Trial registration
This study was registered at as NCT01408277.
Electronic supplementary material
The online version of this article (doi:10.1186/s13047-015-0065-x) contains supplementary material, which is available to authorized users.
PMCID: PMC4357050  PMID: 25767565
Clinical outcome; Collagenase; Cost-effectiveness; Debridement; Diabetes; Foot ulcer; Health resource utilization; Economic outcome; Wound healing
3.  Educating Pharmacy Students to Improve Quality (EPIQ) in Colleges and Schools of Pharmacy 
Objective. To assess course instructors’ and students’ perceptions of the Educating Pharmacy Students and Pharmacists to Improve Quality (EPIQ) curriculum.
Methods. Seven colleges and schools of pharmacy that were using the EPIQ program in their curricula agreed to participate in the study. Five of the 7 collected student retrospective pre- and post-intervention questionnaires. Changes in students’ perceptions were evaluated to assess their relationships with demographics and course variables. Instructors who implemented the EPIQ program at each of the 7 colleges and schools were also asked to complete a questionnaire.
Results. Scores on all questionnaire items indicated improvement in students’ perceived knowledge of quality improvement. The university the students attended, completion of a class project, and length of coverage of material were significantly related to improvement in the students’ scores. Instructors at all colleges and schools felt the EPIQ curriculum was a strong program that fulfilled the criteria for quality improvement and medication error reduction education.
Conclusion The EPIQ program is a viable, turnkey option for colleges and schools of pharmacy to use in teaching students about quality improvement.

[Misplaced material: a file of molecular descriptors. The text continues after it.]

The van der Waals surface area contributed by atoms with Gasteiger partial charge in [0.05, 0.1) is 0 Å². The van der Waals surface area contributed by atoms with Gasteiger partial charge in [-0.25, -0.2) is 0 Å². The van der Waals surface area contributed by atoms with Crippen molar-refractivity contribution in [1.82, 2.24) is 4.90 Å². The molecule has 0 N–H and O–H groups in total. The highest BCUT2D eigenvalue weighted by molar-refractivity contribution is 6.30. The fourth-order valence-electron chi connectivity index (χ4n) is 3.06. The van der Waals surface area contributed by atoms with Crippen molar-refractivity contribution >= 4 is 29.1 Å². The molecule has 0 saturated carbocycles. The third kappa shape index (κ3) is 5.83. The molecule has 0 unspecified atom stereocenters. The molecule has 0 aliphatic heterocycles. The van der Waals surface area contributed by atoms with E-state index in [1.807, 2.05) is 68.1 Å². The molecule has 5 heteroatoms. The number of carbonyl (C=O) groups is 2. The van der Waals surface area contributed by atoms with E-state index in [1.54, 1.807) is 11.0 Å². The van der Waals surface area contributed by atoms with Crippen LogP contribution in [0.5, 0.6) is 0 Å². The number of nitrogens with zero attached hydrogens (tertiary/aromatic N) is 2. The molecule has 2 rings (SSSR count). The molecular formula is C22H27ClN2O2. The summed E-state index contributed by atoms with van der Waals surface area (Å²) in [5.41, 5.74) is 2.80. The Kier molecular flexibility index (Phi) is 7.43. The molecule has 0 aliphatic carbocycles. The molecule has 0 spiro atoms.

PMCID: PMC3425924  PMID: 22919085
quality improvement; medication error; pharmacy education; pharmacy student; assessment; curriculum
4.  Pharmacy Students’ Retention of Knowledge of Drug-Drug Interactions 
Objectives. To evaluate pharmacy students' drug-drug interaction (DDI) knowledge retention over 1 year and to determine whether presenting DDI vignettes increased knowledge retention.
Methods. A knowledge assessment tool was distributed to fourth-year pharmacy students before and after completing a DDI educational session. The questionnaire was re-administered after 1 year to assess knowledge retention. During the intervening year, students had the option of presenting DDI case vignettes to preceptors and other health professionals as part of their advanced pharmacy practice experiences (APPEs).
Results. Thirty-four of 78 pharmacy students completed both the post-intervention and 1-year follow-up assessments. Students’ knowledge of 4 DDI pairs improved, knowledge of 3 DDI pairs did not change, and knowledge of the remainder of DDI pairs decreased. Average scores of the 18 students who completed all tests and presented at least 1 vignette during their APPEs were higher on the 1-year follow-up assessment than students who did not, suggesting greater DDI knowledge retention (p = 0.04).
Conclusion. Although pharmacy students’ overall DDI knowledge decreased in the year following an educational session, those who presented vignettes to health professionals retained more DDI knowledge, particularly on those DDIs for which they gave presentations. Other methods to enhance pharmacy students’ retention of DDI knowledge of clinically important DDIs are needed.
PMCID: PMC3175677  PMID: 21931448
drug-drug interaction; assessment